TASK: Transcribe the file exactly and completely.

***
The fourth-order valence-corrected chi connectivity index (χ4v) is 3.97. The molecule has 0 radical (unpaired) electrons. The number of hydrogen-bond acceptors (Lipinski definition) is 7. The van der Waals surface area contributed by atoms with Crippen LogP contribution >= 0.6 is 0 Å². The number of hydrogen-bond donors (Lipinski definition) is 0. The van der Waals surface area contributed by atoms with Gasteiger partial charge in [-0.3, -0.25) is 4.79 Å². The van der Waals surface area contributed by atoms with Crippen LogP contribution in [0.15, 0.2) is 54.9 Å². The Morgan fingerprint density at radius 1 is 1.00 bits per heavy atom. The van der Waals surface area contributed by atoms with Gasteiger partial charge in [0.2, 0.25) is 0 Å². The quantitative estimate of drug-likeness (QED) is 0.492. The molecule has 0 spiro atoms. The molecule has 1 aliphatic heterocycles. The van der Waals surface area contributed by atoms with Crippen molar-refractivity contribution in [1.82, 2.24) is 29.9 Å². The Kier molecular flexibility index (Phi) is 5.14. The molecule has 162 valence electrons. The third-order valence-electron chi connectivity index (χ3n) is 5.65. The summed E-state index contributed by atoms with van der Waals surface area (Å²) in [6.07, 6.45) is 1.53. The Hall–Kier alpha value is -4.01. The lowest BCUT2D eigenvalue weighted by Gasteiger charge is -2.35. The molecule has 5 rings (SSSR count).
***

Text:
The fourth-order valence-corrected chi connectivity index (χ4v) is 3.97. The molecule has 0 radical (unpaired) electrons. The number of hydrogen-bond acceptors (Lipinski definition) is 7. The van der Waals surface area contributed by atoms with Crippen LogP contribution >= 0.6 is 0 Å². The number of hydrogen-bond donors (Lipinski definition) is 0. The van der Waals surface area contributed by atoms with Gasteiger partial charge in [-0.3, -0.25) is 4.79 Å². The van der Waals surface area contributed by atoms with Crippen LogP contribution in [0.15, 0.2) is 54.9 Å². The Morgan fingerprint density at radius 1 is 1.00 bits per heavy atom. The van der Waals surface area contributed by atoms with Gasteiger partial charge in [0.2, 0.25) is 0 Å². The quantitative estimate of drug-likeness (QED) is 0.492. The molecule has 0 spiro atoms. The molecule has 1 aliphatic heterocycles. The van der Waals surface area contributed by atoms with Crippen molar-refractivity contribution in [1.82, 2.24) is 29.9 Å². The Kier molecular flexibility index (Phi) is 5.14. The molecule has 162 valence electrons. The third-order valence-electron chi connectivity index (χ3n) is 5.65. The summed E-state index contributed by atoms with van der Waals surface area (Å²) in [6.07, 6.45) is 1.53. The Hall–Kier alpha value is -4.01. The lowest BCUT2D eigenvalue weighted by Gasteiger charge is -2.35. The molecule has 5 rings (SSSR count).